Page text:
Recently one hears a lot about artificial synthetic diamonds. Some say their quality is the same as of natural diamonds but the cost is way cheaper. Tell us about the differences between a real and an artificial diamond? How can one who is not a jeweler understand if a diamond is artificial?
Currently only a diamond lab such as GIA can positively separate natural and synthetic stones. There is no physical difference between synthetic and natural stone except minute chemical traces. For a consumer, a synthetic diamond will become a good choice when the prices come down. Currently, the price of synthetics is still too high. A natural diamond is a better choice and a better value.
Platinum Vs White Gold: what do you prefer? Tell us about the differences?
White gold is merely a substitute for platinum. It is not the metal of choice. It is suitable for casting but not recommended for hand fabrication. Platinum is naturally white, it is a dense, non-oxidizing, non-tarnishing, self-burnishing metal of choice for custom work. Platinum is purer – is’s 95% of pure platinum vs. 75% in 750 gold alloy.
What one should pay attention to when acquiring a jewelry piece in a way to distinguish a quality one?
The best way to examine the quality of a piece is to flip it over and carefully examine the back. The crispness and finish of each part are essential. All parts must have a precise fit.
In short – precision, finish and a minimal amount of bare metal is the hallmark of high jewelry – the type of jewelry we specialize in.
Tell us about the fashion tendencies in jewelry?
Trends in jewelry are heavily influenced by celebrities. Unfortunately being a celebrity does not guarantee a fine taste. Regular people trying to emulate kitsch end up with jewelry that literally hurt eyes to look at. It happens a lot.
Luckily the classics that were in retreat are slowly coming back. At the high-end old-style diamond cuts such as the French cut, Asscher and Antique cushion are very popular.
What about the bridal fashion tendencies in jewelry?
Right now, we are seeing less micro pave as consumers are returning to the classic look. There’s an interest in engagement rings that are less ornate and a bit more casual and unpretentious such as classic three- and five-stone rings.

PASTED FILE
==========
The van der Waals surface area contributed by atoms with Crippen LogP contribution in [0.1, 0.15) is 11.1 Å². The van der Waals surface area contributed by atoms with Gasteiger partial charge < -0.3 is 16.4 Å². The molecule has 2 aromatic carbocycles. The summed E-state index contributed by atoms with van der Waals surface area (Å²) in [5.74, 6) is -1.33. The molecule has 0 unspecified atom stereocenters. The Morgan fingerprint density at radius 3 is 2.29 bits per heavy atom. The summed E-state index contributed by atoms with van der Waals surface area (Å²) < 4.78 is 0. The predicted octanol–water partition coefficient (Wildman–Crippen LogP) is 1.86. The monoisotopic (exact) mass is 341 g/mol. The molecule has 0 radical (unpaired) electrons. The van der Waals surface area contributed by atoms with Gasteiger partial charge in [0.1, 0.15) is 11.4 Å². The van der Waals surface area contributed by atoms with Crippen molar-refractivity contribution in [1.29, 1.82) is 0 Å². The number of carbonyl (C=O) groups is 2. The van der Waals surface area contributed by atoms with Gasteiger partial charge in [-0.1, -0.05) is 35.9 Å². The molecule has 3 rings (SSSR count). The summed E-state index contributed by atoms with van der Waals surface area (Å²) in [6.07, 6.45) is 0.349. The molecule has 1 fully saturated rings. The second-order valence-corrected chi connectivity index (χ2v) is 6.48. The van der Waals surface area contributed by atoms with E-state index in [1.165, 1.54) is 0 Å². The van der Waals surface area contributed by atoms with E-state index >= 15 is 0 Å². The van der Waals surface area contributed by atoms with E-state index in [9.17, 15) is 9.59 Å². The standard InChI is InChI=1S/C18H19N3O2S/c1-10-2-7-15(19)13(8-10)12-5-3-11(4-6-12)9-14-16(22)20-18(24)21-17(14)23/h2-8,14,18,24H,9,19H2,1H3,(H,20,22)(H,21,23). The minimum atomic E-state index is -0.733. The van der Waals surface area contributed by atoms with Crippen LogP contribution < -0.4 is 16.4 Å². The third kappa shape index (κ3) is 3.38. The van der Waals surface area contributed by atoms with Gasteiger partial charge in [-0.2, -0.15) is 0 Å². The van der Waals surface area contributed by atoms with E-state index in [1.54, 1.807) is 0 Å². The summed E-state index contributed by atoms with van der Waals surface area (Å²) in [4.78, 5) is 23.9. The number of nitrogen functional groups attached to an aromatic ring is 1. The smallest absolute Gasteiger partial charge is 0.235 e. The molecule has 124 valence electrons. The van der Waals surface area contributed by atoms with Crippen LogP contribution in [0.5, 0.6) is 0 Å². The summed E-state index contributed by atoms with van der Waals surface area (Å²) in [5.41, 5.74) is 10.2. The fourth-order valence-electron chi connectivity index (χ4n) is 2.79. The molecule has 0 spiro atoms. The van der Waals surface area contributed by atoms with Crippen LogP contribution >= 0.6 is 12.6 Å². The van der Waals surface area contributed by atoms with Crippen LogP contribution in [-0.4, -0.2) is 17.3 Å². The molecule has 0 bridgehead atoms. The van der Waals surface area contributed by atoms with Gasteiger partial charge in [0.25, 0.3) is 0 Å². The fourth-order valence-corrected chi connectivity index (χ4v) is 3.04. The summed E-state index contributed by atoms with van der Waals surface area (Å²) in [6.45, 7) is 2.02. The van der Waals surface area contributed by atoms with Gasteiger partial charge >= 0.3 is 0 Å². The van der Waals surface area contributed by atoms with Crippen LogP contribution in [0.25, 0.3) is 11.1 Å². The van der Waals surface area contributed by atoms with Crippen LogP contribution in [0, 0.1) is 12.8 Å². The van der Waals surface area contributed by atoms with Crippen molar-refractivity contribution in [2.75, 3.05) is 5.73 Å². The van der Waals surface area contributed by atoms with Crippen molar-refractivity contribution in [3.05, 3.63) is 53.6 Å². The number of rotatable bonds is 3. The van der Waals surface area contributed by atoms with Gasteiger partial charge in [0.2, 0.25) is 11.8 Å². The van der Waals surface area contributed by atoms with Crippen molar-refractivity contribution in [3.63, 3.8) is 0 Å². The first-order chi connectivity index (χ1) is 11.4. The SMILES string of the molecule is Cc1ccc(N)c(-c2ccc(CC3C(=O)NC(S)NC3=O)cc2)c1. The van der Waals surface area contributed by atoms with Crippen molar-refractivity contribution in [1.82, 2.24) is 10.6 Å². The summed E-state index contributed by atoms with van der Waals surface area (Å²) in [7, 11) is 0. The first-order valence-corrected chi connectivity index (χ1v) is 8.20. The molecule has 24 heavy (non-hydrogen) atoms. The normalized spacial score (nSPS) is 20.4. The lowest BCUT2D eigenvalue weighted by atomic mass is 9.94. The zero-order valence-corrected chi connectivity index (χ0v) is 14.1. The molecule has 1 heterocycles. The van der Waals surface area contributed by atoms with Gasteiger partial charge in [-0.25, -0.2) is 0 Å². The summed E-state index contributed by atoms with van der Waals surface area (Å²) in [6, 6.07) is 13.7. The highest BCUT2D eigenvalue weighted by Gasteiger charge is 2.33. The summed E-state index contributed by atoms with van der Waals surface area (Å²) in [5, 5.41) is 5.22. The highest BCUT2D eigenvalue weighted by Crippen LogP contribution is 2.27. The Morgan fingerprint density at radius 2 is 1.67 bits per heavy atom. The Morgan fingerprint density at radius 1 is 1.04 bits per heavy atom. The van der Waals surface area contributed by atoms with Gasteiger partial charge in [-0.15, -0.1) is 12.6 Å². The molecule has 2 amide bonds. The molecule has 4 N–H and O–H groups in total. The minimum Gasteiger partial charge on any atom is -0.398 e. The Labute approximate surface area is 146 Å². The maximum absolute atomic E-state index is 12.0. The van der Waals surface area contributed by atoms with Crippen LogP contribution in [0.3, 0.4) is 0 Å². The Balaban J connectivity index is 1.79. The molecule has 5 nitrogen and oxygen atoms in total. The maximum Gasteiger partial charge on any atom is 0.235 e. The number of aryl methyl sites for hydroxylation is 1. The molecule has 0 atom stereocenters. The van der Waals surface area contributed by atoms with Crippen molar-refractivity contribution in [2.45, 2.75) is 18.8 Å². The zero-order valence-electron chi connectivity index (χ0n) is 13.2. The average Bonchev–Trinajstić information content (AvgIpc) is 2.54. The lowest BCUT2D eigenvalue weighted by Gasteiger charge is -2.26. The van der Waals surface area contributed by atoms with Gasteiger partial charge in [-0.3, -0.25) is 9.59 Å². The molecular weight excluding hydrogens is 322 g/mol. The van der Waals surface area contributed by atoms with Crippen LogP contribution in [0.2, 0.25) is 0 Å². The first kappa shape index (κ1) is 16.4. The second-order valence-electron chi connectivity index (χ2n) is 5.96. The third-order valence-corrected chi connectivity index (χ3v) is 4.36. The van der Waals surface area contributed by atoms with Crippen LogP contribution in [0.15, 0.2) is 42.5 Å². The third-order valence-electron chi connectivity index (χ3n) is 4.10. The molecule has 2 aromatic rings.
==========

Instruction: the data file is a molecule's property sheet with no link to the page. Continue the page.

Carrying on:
Trapezoids, bullets, and shields are the most common side stones.
Halos are still going strong, but the high end is embracing simple solitaires with just one single stone.
Talking about male jewelry, what are the most requested pieces?
American males rarely wear jewelry these days with the exception of the members of the hip-hop community who favor huge gaudy chains and crosses. We don’t make this kind of jewelry. We make a lot of flexible wedding bands for men and sometimes cufflinks. The flexible band is the most requested piece of jewelry by our male customers.
Your art is based on European jewelry tradition. What is the difference between European and American tradition?
Americans, in general, tend to treat jewelry as something disposable, just like they treat tableware or even houses. Therefore the quality of jewelry is secondary to its cost. It does not mean at all that there are no Americans who value quality and craftsmanship at a premium cost. Otherwise, I would not have any business left.
However, in Europe, the tradition and passing an heirloom to the next generation is given much more weight.
Do you think diamonds are still girls’ best friends?
Yes, absolutely, without any doubt. Even in today’s relatively democratic society, the ultimate status symbol is a diamond and nothing else.
AUTORE: di Veronica Sheynina